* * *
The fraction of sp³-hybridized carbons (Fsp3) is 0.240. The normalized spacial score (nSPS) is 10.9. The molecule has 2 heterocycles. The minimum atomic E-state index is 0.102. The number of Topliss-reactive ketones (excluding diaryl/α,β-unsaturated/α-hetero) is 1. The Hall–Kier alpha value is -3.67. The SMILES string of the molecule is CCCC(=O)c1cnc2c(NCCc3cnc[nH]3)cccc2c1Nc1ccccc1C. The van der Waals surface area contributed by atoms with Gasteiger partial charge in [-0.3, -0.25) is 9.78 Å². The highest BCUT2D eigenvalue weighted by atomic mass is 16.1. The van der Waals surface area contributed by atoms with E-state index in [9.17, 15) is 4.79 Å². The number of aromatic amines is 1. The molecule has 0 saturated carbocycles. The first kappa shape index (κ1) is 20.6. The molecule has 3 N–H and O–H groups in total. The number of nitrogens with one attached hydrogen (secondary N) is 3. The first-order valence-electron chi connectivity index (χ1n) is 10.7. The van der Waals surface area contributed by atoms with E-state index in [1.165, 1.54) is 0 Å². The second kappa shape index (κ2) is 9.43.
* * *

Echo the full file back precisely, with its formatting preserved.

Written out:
The fraction of sp³-hybridized carbons (Fsp3) is 0.240. The normalized spacial score (nSPS) is 10.9. The molecule has 2 heterocycles. The minimum atomic E-state index is 0.102. The number of Topliss-reactive ketones (excluding diaryl/α,β-unsaturated/α-hetero) is 1. The Hall–Kier alpha value is -3.67. The SMILES string of the molecule is CCCC(=O)c1cnc2c(NCCc3cnc[nH]3)cccc2c1Nc1ccccc1C. The van der Waals surface area contributed by atoms with Gasteiger partial charge in [-0.3, -0.25) is 9.78 Å². The highest BCUT2D eigenvalue weighted by atomic mass is 16.1. The van der Waals surface area contributed by atoms with E-state index in [9.17, 15) is 4.79 Å². The number of aromatic amines is 1. The molecule has 0 saturated carbocycles. The first kappa shape index (κ1) is 20.6. The molecule has 3 N–H and O–H groups in total. The number of nitrogens with one attached hydrogen (secondary N) is 3. The first-order valence-electron chi connectivity index (χ1n) is 10.7. The van der Waals surface area contributed by atoms with E-state index in [1.165, 1.54) is 0 Å². The second kappa shape index (κ2) is 9.43.